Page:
The world’s oldest clipper and the only surviving purpose-built sailing ship to bring migrants from Europe to Australia is being readied in Scotland for her voyage back to Adelaide. The 1864-built CITY OF ADELAIDE has been saved from destruction.
When I last wrote about this ship in MaritimeMatters it was August 2010, the City of Adelaide Preservation Trust had been announced as the preferred bidder by Scotland’s Culture Minister Fiona Hyslop beating out a rival bid from Sunderland where she was built.
A news release today spells out a dramatic plan to move the ship from her slipway at Irvine, Scotland where she has been since 1992 to a new home in Australia.
The CITY OF ADELAIDE‘s journey will begin with her delicate transfer on to a barge, she will then be towed to her original homeport of London for a major celebration and formal farewell as soon as October. Moored on the Thames at Greenwich, CITY OF ADELAIDE will “visit” her young sister – the world famous CUTTY SARK.
The voyage will continue via “a quarantine and preparation stop in Europe” and then continue on her 22,000 km (13,670 mile) journey from Scotland to Adelaide, arriving in Port Adelaide between February and April 2014.
The voyage will end an extraordinary 14-year campaign by engineers, maritime historians, ship enthusiasts, descendants of the ship’s migrants and supporters.
Engineering firms from across South Australia worked together to create a prefabricated steel cradle that would allow the ship to be rolled across a temporary bridge over river mudflats and onto a low-draft barge. Weighing 100 tonnes and worth more than AU$1.2million, the cradle was shipped to Scotland in five shipping containers, before being assembled and tested, and then disassembled again for installation beneath the 450 tonne clipper piece by piece.
“We have had great support from the Australian and Scottish governments and local councils, but nearly a third of the money required to get her back has come from public donations and a similar amount from South Australian industry”, said Clipper Ship City of Adelaide Ltd. (CSCOAL) director and spokesperson Peter Christopher.
“Once she is safely in South Australia we will be establishing her as the flagship of a non-profit Seaport Village in Port Adelaide.
Some background: The world’s oldest clipper ship came very close to destruction. The CITY OF ADELAIDE was built by William Pile, Hay and Co. in Sunderland, England, and was launched on the 7th May 1864. From 1864 – 1886, CITY OF ADELAIDE made 23 voyages to South Australia carrying passengers south and cargo north. Approximately a quarter of a million Australians are descended from the passengers who sailed on the CITY OF ADELAIDE.
In 1887, she was laid up, then returned to service as a collier between Tyne and Dover in England. She then was sold to T. Dixon and Son of Belfast, Ireland who re-rigged her as a barque for the North Atlantic timber trade. In 1893, the Southampton Corporation purchased her for £1,750 and converted her into a hospital isolation ship on the River Test, moored off Millbrook in Southampton. In 1923, CITY OF ADELAIDE was sold to the British Admiralty for £2,500, re-named HMS CARRICK, moored in the Firth of Clyde and converted into a training ship for the Clyde division of the Royal Navy Volunteer Reserve. By 1949, she was moved to Greenock for use as a Navy Drill Ship. Finally, she was deemed past her usefulness and the British Admiralty presented her to the Royal Naval Volunteer Reserve Club who used the ship as a meeting room and club house until 1990 when she was sold to the Clyde Ship Trust for £1 while still moored at the Glasgow Customs House Quay.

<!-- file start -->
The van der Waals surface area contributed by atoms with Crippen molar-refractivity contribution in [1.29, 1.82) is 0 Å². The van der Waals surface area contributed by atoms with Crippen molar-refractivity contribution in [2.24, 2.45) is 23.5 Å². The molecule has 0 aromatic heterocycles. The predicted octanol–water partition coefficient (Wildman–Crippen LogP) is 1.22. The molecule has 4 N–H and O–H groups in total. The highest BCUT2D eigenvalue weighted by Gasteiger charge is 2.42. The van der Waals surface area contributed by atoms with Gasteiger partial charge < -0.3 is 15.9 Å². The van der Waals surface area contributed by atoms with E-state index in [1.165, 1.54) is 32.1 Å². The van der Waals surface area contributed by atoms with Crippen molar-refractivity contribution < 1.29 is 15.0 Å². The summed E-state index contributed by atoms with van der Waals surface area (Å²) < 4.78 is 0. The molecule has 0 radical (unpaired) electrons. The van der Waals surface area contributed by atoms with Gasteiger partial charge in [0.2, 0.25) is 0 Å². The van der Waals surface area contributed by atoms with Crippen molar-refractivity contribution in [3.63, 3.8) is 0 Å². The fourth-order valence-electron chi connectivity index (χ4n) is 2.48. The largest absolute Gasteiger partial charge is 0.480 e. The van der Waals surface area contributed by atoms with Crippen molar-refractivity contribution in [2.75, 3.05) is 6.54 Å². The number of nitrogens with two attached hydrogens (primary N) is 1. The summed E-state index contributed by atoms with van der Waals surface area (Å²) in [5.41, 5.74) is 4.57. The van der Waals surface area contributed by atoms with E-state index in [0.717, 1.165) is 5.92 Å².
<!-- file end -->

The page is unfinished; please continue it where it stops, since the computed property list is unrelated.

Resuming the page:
In 1992, she was identified as part of the National (UK) Historic Ships Core Collection and was given an ‘A’ class heritage listing. At that time, she was claimed to be the only 19th century sailing ship in Britain still able to float. CITY OF ADELAIDE became the property of the Scottish National Maritime Museum, after the Clyde Ship Trust was dissolved. Partially restored to her clipper ship design, she was moved to her present location, a slipway at Irvine, Scotland. Lack of funds to maintain the restoration program and the on-going cost of slipway rental forced the Scottish Maritime Museum into a difficult position to appeal for funds. In 2000, the Museum offered the clipper ship for sale to maritime and preservation organizations and museums but no bids were tendered. The slip owner eventually needed the land cleared and the Trustees of the Scottish Maritime Museum applied to have her ‘A’ class heritage listing removed to allow them to demolish her.
CITY OF ADELAIDE remained on the verge of demolition until 2010.
Special thanks to the Clipper Ship City of Adelaide Limited, and my grand mother Adelaide Minnie Hall for first telling me about this ship.
MARTIN COX - Founder and publisher of MaritimeMatters, inspired by maritime culture and technology growing up in the port of Southampton. He works as a photographer in Los Angeles, and his works has been exhibited in LA, San Francisco, New York, London and Iceland.Martin is the co-writer of the book “Hollywood to Honolulu; the story of the Los Angeles Steamship Company” published by the Steam Ship Historical Society of America. The Los Angeles Maritime Museum has commissioned artworks and collected his photographs.
MARTIN COX - Founder and publisher of MaritimeMatters, inspired by maritime culture and technology growing up in the port of Southampton. He works as a photographer in Los Angeles, and his works has been exhibited in LA, San Francisco, New York, London and Iceland. Martin is the co-writer of the book “Hollywood to Honolulu; the story of the Los Angeles Steamship Company” published by the Steam Ship Historical Society of America. The Los Angeles Maritime Museum has commissioned artworks and collected his photographs.